Pity the poor plan sponsor.
Unless and until Congress gets its act together and passes legislation enabling some form of universal open 401(k) MEP plans, plan sponsors will continue to suffer from the burden of hiring, monitoring, and managing third-party service providers for a business they, by the grace of ERISA, have become only accidentally acquainted with.
When your primary duty is to make widgets, it’s totally understandable that plan sponsors are less proficient at overseeing their employees’ retirement plan, (see “The 3 Biggest Service Provider Mistakes 401k Plan Sponsors Make,” FiduciaryNews.com, June 27, 2017).
More to the point, do corporate executives serve the employees better by focusing on growing the business or by focusing on making the 401(k) plan most efficient?
Certainly, both efforts help employees, but in which one does the plan sponsor have the comparative advantage?
You remember the term “comparative advantage” from Econ 101? It usually applies to global economics.
For example, both China and the United States can produce labor-intensive products and invent products that require technological advances. China, however, has a comparative advantage when it comes to producing labor-intensive products because, given the very large supply of human capital in China, the cost of labor is much less in China than in the United States.
Likewise, the United States has the comparative advantage when it comes to inventing products that require technological advances because the America economic system both permits greater freedom to explore and greater incentives for invention.
In the world of retirement plans, it’s probably a good guess to say plan sponsors have the brainpower to both run their business and run their employees’ retirement plan.
The question, though, is “What activity represents a better use of their time?” That’s where comparative advantage comes in.
To discover where one’s comparative advantage lies among an array of potential tasks, determine how hard it is to secure an adequate replacement for each of those tasks. One’s comparative advantage exists in the tasks where it’s most difficult to find a replacement.
In the case of those managers assigned to administer their company’s retirement plan, unless they are dedicated employees, their comparative advantage remains with their primary duty. They can always hire a replacement to manage the retirement plan. It’s more difficult to hire a replacement for their specific role in widget making (and, if it were easy, their boss would hire that person and fire our unlucky manager).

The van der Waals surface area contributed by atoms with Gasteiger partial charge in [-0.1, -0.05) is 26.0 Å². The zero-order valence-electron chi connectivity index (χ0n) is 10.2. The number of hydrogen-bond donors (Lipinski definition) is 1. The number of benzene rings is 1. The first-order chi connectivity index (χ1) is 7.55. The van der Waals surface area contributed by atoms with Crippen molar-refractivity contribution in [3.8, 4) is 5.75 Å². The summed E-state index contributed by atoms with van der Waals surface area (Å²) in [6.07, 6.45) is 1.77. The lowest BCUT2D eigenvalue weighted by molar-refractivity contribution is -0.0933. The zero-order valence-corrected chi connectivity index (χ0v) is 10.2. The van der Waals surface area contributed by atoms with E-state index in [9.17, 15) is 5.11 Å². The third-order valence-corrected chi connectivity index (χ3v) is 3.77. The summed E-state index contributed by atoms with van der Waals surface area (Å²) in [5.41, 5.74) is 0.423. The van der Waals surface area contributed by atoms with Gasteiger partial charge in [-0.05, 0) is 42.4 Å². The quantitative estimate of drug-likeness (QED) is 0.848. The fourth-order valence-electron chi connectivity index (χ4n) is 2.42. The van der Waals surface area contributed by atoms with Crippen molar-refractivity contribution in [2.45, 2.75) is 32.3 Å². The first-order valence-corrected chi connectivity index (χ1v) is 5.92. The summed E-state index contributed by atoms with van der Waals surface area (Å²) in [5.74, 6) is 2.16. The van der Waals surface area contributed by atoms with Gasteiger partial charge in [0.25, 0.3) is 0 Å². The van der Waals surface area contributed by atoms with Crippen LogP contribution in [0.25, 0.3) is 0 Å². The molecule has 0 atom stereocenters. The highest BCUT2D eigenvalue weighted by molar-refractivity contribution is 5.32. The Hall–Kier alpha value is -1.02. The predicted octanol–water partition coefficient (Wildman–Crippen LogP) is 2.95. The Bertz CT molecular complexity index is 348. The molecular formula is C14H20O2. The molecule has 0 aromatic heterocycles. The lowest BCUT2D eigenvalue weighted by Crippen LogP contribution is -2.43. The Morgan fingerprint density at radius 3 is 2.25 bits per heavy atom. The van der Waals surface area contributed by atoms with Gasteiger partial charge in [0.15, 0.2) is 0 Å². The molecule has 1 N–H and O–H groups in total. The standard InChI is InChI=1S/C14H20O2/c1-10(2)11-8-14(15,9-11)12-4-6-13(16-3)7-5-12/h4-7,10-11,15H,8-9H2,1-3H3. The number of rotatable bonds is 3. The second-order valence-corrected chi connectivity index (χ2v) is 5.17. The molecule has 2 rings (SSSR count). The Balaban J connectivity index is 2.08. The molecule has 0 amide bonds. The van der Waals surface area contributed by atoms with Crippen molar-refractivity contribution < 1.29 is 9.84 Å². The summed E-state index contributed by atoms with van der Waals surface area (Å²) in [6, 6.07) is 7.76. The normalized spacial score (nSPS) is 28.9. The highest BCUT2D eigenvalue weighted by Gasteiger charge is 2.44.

Delegating retirement plan responsibilities by hiring professionals doesn’t fully incorporate the comparative advantage strategy. Plan sponsors still have to manage those service providers. That takes time. Time better spent on making those proverbial widgets.
But there’s a better way. Many companies fortunate enough to belong to a business association already experience this. Such affiliated groups can offer 401(k) MEPs to their members.
These so-called “closed” 401(k) MEPs pool the members' employees into one collective 401(k) plan with the association acting as plan sponsor. This takes the burden of vetting, supervising, and benchmarking plan service providers from the part-timers in the company to the full-timers in the association.
Those plan sponsors not in business associations don’t have access to closed 401(k) MEPs – the only form of MEPs currently permitted by the DOL. These companies must use “open” 401(k) MEPs. Such animals exist but, because they don’t have the approval of the DOL, open MEPs lack many of the “comparative advantage” benefits of closed MEPs. To borrow a currently favorite phrase, open MEPs are in the “best interest” of nearly every plan sponsor.
Moreover, Congress, in a rare display of bipartisan agreement, appears to agree open 401(k) MEPs will help encourage retirement saving by getting more companies to participate in retirement plans.
Now, there are some aspects of MEPs that still need to be ironed out, but the fastest way to smooth out these issues might be to enact legislation to create open MEPs and let the competitive markets determine who can come up with the most effective solution.
There’s one thing we know for sure. At the very least, open MEPs will solve the biggest challenge all current plan sponsors face: how to best exploit their comparative advantage.